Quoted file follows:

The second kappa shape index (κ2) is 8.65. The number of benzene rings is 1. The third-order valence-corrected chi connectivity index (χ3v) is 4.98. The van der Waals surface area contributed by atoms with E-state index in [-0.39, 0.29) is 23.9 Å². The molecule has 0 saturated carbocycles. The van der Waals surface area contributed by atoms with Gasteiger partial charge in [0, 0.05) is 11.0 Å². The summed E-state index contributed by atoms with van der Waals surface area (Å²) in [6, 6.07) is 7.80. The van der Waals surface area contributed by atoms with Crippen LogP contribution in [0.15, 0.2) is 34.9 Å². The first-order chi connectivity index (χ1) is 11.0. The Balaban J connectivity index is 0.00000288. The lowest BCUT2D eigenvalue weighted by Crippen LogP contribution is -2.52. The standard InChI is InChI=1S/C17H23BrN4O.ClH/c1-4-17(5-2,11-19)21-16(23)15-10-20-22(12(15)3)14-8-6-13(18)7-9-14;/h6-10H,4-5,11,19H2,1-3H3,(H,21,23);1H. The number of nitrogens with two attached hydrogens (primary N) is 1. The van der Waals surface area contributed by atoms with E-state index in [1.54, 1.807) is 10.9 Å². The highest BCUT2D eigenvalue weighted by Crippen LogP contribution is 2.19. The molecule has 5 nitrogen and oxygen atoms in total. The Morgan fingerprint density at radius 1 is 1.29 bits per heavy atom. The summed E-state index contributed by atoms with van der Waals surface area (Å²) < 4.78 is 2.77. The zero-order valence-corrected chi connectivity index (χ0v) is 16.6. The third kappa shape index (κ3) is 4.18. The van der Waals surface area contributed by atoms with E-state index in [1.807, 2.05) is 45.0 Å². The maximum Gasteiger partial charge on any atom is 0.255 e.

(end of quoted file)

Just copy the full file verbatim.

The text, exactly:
The second kappa shape index (κ2) is 8.65. The number of benzene rings is 1. The third-order valence-corrected chi connectivity index (χ3v) is 4.98. The van der Waals surface area contributed by atoms with E-state index in [-0.39, 0.29) is 23.9 Å². The molecule has 0 saturated carbocycles. The van der Waals surface area contributed by atoms with Gasteiger partial charge in [0, 0.05) is 11.0 Å². The summed E-state index contributed by atoms with van der Waals surface area (Å²) in [6, 6.07) is 7.80. The van der Waals surface area contributed by atoms with Crippen LogP contribution in [0.15, 0.2) is 34.9 Å². The first-order chi connectivity index (χ1) is 11.0. The Balaban J connectivity index is 0.00000288. The lowest BCUT2D eigenvalue weighted by Crippen LogP contribution is -2.52. The standard InChI is InChI=1S/C17H23BrN4O.ClH/c1-4-17(5-2,11-19)21-16(23)15-10-20-22(12(15)3)14-8-6-13(18)7-9-14;/h6-10H,4-5,11,19H2,1-3H3,(H,21,23);1H. The number of nitrogens with two attached hydrogens (primary N) is 1. The van der Waals surface area contributed by atoms with E-state index in [1.54, 1.807) is 10.9 Å². The highest BCUT2D eigenvalue weighted by Crippen LogP contribution is 2.19. The molecule has 5 nitrogen and oxygen atoms in total. The Morgan fingerprint density at radius 1 is 1.29 bits per heavy atom. The summed E-state index contributed by atoms with van der Waals surface area (Å²) < 4.78 is 2.77. The zero-order valence-corrected chi connectivity index (χ0v) is 16.6. The third kappa shape index (κ3) is 4.18. The van der Waals surface area contributed by atoms with E-state index in [1.807, 2.05) is 45.0 Å². The maximum Gasteiger partial charge on any atom is 0.255 e.